Even though we spend our entire lives living on coffee farms. There is so much we don’t know. The world outside the coffee plantations and the perspective is very different. From various travels to coffee consuming markets such as the USA, Australia and Europe. I have learnt to appreciate what we have.
Sustainable Trade Project in Costa Rica
From Marianela’s experience of visiting coffee consuming markets, she’s realised that there’s a large knowledge gap both at origin and consumer markets. After travelling extensively and discovering these markets, she’s returned to Costa Rica and started the Sustainable Trade Project (read the Don Eli family coffee story here).
I chat with Marianela and ask about her motivations and what consumers can do to make coffee (sourcing) more sustainable.
Note, when I mention sustainable here, it is to further the longevity and ability for producers to produce coffee in the years to come (in an ecologically minded and financially stable manner).
What issues are producers currently experiencing?
As a producer in Costa Rica, for many years we have faced a range of difficult situations. In particular, there is a lack of transparency and communication between the intermediaries involved in coffee -the people who buy and sell our coffee.
Some producers, give their coffee to these ‘brokers’ and are paid late, OR even after 6 months they have still not been paid. This isn’t the first time, and most of the time, producers don’t receive the money they deserve.
The industry talks about “high quality coffee,” to change and improve techniques, to experiment – but as a producer if we don’t have the motivation, specifically a good and strong business relationship, as well as honest transparent customers, then this suffers.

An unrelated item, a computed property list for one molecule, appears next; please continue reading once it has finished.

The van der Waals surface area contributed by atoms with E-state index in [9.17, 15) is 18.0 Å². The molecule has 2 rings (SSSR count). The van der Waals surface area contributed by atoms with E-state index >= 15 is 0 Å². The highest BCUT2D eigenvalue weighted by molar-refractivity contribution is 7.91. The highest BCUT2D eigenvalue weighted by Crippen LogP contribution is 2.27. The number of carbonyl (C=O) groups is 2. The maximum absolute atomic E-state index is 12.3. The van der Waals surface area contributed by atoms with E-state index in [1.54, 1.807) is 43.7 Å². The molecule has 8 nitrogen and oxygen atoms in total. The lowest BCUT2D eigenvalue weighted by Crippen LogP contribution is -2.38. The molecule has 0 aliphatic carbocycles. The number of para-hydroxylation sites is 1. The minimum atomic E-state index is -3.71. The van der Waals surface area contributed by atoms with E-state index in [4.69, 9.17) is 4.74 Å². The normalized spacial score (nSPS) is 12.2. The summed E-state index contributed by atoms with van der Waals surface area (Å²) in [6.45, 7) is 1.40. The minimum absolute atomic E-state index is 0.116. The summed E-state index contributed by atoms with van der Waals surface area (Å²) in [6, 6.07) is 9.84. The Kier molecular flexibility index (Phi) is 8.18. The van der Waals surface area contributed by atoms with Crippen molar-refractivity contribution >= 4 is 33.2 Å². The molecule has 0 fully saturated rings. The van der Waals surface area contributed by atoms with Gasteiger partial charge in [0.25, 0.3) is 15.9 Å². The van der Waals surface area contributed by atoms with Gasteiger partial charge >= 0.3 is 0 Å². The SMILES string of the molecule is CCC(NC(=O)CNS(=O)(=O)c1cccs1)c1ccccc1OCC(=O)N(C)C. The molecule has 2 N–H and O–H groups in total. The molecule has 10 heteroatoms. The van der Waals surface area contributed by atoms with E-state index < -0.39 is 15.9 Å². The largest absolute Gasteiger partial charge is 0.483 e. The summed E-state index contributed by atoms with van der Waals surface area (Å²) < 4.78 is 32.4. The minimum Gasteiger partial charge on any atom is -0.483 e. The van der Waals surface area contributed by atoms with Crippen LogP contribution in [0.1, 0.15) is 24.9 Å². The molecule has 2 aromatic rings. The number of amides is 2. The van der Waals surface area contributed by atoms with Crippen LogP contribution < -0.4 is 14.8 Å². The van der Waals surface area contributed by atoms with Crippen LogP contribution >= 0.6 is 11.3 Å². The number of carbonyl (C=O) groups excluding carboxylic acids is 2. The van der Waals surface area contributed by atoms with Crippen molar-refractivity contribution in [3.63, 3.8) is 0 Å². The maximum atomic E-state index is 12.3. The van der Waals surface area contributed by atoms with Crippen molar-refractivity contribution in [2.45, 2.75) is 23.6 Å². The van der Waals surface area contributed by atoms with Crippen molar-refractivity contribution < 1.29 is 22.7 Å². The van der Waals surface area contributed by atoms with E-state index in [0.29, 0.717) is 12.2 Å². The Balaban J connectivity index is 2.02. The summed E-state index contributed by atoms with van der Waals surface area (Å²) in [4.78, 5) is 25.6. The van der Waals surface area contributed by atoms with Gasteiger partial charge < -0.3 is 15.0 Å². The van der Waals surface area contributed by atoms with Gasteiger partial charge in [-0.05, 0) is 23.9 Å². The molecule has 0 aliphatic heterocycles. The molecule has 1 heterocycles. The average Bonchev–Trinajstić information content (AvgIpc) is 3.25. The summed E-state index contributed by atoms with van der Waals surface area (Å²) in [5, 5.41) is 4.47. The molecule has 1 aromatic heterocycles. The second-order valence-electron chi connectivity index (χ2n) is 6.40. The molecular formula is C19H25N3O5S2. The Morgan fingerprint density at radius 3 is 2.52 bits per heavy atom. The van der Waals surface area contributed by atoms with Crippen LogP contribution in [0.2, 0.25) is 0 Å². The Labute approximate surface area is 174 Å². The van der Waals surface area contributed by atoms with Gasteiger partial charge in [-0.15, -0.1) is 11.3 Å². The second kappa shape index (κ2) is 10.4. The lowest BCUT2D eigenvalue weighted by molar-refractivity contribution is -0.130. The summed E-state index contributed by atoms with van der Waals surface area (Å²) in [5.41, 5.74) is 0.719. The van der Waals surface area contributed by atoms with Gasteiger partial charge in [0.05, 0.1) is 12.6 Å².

In Costa Rica, a country known for its safety and peaceful environment, there are companies that have done a great deal of good. But, there are also companies that take advantage of us producers, of which we have come to not trust.
For Costa Rica’s specialty coffee industry to flourish (also applicable to other origins), these relationships and attitudes need to change. That is why I am taking steps to initiative the Sustainable Trade Project. This is a grass roots project, where producers would like to have an alternative to delayed payments and to further increase transparency.
So what is the Sustainable Coffee Project?
Focusing on the new generation producers, we hope to encourage a different trade model – where people from across the supply chain are involved. The producer, intermediates, roasters and hopefully the consumer too.
We want high quality and sustainable coffee to be commercially viable. We want to be transparent and demonstrate the importance of quality. In the short term, I want to take steps to start this project and raise awareness. In the long term I want to help producers sell their coffee and receive the prices they deserve. For producers to receive payment as soon as possible, and be an advocate for transparency.
So how can consumers become involved?
To share and learn about coffee production. My project is about sustainable practices, but in reality, only organic certified farms will benefit from this. Some consumer’s care about buying organic certified coffee, but they just don’t realise how difficult it is for producers to get this certification. The people who have this certification are producers who can afford them.
I would love to see mainstream coffee magazines and socially aware companies write more about what is going on, on the ground. Community events are important so that the industry can get together and talk about coffee issues and educate consumers around the world.
Currently, what else have you got planned?
I am looking forward to start my own enterprise and represent Costa Rican coffee, a country I am very proud of. I’m working with my family to develop complementary businesses to teach visitors about specialty coffee. One of my goals is to see my family project ” Finca Tematica de Cafe” and the brand “Don Eli Coffee” more developed. We want people to visit us and learn about coffee farming.